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food & wine dictionary
Food and Wine Dictionary
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A living, microscopic, single-cell organism. Wild yeast spores are always floating in the air. Just when these wild spores first interacted with foods and liquids is uncertain, but we do know that Egyptians used yeast as a leavening agent over 5,000 years ago and that wine and other fermented beverages were made for millennia before that. It was in 1857 that France's famous microbiologist Louis Pasteur discovered that
was caused by yeasts. During fermentation, yeast converts food (in the form of sugar or starch) into
. In the production of wine, the conversion of yeast to alcohol is necessary for the final product, and carbon dioxide is what makes
effervescent. To multiply and grow, all yeast needs is the right environment-moisture, food, and a warm, nurturing temperature. Today, scientists have been able to isolate and identify the specific yeasts that are best for winemaking. Modern winemakers carefully choose the yeasts they use in combination with different varieties of grapes. Various yeasts have specific properties and are better suited for particular winemaking styles. For example, some yeasts produce less foam and are therefore well suited for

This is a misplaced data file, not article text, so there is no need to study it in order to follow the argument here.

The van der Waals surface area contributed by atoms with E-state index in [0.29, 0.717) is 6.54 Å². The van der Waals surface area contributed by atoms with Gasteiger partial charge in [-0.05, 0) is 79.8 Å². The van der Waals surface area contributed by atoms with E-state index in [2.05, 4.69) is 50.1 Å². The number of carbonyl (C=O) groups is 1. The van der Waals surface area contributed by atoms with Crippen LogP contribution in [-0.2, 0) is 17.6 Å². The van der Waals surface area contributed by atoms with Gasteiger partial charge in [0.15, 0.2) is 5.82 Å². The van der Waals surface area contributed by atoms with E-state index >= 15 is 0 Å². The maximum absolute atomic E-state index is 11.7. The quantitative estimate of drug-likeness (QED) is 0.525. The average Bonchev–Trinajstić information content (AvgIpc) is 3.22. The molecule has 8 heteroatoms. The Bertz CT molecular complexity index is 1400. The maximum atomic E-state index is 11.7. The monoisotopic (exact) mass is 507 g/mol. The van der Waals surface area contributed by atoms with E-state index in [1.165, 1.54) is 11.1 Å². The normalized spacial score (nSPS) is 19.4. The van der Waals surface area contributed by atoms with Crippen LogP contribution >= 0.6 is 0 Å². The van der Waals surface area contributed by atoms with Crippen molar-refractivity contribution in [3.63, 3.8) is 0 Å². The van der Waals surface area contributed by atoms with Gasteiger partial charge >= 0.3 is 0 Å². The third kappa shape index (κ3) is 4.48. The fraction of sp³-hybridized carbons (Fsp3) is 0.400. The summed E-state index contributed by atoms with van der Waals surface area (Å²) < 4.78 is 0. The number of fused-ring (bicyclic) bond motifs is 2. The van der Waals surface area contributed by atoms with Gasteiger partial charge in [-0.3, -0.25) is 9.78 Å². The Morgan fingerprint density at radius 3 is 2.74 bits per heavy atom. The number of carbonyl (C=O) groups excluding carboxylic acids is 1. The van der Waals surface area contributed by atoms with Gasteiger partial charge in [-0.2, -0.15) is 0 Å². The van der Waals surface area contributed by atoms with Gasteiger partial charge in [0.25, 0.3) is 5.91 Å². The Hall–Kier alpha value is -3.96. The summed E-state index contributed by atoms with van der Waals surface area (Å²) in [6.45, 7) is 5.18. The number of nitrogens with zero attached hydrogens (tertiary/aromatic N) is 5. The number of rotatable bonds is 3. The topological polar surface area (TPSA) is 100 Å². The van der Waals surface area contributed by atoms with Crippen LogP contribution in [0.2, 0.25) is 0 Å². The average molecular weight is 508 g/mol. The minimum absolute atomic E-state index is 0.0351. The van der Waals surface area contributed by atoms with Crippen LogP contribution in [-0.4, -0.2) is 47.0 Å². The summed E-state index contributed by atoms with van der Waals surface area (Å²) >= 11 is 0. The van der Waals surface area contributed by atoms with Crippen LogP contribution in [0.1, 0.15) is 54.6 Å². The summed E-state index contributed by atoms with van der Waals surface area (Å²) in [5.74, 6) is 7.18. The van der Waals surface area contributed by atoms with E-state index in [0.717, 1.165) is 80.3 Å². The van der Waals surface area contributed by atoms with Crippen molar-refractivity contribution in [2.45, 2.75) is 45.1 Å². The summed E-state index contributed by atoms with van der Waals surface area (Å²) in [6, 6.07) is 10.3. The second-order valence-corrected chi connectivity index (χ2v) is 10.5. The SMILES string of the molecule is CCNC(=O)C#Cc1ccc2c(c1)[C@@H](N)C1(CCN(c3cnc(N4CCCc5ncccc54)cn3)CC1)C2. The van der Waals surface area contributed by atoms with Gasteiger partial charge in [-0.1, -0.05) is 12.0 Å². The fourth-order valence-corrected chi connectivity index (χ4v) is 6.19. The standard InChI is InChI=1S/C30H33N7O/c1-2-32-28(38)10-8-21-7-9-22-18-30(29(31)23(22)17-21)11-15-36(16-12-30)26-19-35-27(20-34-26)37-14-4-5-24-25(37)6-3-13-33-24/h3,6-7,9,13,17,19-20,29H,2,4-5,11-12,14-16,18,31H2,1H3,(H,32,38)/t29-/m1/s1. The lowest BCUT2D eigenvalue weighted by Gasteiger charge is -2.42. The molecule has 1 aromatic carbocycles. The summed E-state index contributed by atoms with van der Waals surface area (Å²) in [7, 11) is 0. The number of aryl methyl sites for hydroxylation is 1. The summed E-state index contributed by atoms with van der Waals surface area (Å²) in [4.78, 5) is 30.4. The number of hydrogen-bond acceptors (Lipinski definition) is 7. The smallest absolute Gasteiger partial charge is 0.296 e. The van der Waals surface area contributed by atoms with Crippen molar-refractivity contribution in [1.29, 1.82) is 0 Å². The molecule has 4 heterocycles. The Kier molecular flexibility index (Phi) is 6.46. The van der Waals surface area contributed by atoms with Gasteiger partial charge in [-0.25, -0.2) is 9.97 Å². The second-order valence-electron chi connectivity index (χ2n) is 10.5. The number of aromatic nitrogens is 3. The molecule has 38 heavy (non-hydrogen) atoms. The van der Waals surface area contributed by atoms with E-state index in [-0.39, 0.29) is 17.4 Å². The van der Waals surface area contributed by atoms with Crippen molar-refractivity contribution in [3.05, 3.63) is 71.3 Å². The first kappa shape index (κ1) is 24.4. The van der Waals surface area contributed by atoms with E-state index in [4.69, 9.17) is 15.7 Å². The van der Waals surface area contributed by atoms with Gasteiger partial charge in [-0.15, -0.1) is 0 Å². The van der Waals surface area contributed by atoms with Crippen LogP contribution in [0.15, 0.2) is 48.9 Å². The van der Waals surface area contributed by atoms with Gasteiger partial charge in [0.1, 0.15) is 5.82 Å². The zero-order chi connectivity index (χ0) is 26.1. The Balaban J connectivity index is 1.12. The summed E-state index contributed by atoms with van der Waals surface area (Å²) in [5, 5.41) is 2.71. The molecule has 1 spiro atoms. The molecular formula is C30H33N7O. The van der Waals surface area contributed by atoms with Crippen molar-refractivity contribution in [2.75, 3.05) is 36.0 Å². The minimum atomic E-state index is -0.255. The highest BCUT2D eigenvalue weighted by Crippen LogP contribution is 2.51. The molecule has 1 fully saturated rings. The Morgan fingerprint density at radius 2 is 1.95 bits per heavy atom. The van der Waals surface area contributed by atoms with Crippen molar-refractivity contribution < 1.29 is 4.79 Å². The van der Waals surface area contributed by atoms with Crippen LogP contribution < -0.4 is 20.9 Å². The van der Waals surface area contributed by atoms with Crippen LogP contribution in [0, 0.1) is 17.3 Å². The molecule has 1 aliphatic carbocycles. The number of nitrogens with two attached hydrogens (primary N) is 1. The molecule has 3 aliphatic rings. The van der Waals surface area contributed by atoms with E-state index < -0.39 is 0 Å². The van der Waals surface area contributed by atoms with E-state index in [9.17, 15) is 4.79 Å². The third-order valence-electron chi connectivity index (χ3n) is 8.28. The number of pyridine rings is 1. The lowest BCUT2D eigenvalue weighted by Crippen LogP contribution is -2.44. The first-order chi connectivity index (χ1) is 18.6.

. Those styles of yeast that are resistant to cold temperatures are best for making white wines. Other yeasts ferment more rapidly, tolerate alcohol better, or impart flavors to the wine (some desirable, others not). Popular commercially available yeasts used today include Champagne, Epernay, Montrachet, Pasteur Champagne, and Steinberg. Rather than resorting to using cultivated yeasts, some winemakers prefer
native yeast fermentation
, which relies simply on natural wild yeast spores.
Material adapted from the
The New Food Lover's Companion
© Copyright Barron's Educational Services, Inc. 1995 based on
THE FOOD LOVER'S COMPANION, 2nd edition, by Sharon Tyler Herbst.
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